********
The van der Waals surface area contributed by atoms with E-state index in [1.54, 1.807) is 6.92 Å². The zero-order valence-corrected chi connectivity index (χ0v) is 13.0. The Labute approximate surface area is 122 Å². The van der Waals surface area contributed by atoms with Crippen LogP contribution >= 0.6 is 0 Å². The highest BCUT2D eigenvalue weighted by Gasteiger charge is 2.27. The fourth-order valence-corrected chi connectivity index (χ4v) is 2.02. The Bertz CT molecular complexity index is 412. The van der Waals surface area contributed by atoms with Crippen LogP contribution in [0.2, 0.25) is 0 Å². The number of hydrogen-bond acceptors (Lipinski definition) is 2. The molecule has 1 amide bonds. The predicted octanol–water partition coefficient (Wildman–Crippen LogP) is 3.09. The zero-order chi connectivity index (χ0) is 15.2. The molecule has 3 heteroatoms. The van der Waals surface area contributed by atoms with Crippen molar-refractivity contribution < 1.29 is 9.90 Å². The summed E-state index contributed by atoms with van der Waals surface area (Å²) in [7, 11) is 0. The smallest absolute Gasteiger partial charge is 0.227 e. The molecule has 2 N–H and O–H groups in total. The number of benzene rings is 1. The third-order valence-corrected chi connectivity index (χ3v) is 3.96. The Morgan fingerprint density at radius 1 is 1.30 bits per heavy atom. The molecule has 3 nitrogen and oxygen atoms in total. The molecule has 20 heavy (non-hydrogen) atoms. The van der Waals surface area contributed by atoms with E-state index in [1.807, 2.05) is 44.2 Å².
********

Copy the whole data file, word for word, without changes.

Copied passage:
The van der Waals surface area contributed by atoms with E-state index in [1.54, 1.807) is 6.92 Å². The zero-order valence-corrected chi connectivity index (χ0v) is 13.0. The Labute approximate surface area is 122 Å². The van der Waals surface area contributed by atoms with Crippen LogP contribution >= 0.6 is 0 Å². The highest BCUT2D eigenvalue weighted by Gasteiger charge is 2.27. The fourth-order valence-corrected chi connectivity index (χ4v) is 2.02. The Bertz CT molecular complexity index is 412. The van der Waals surface area contributed by atoms with Crippen LogP contribution in [0.2, 0.25) is 0 Å². The number of hydrogen-bond acceptors (Lipinski definition) is 2. The molecule has 1 amide bonds. The predicted octanol–water partition coefficient (Wildman–Crippen LogP) is 3.09. The zero-order chi connectivity index (χ0) is 15.2. The molecule has 3 heteroatoms. The van der Waals surface area contributed by atoms with Crippen molar-refractivity contribution < 1.29 is 9.90 Å². The summed E-state index contributed by atoms with van der Waals surface area (Å²) in [7, 11) is 0. The smallest absolute Gasteiger partial charge is 0.227 e. The molecule has 2 N–H and O–H groups in total. The number of benzene rings is 1. The third-order valence-corrected chi connectivity index (χ3v) is 3.96. The Morgan fingerprint density at radius 1 is 1.30 bits per heavy atom. The molecule has 3 nitrogen and oxygen atoms in total. The molecule has 20 heavy (non-hydrogen) atoms. The van der Waals surface area contributed by atoms with E-state index in [1.807, 2.05) is 44.2 Å².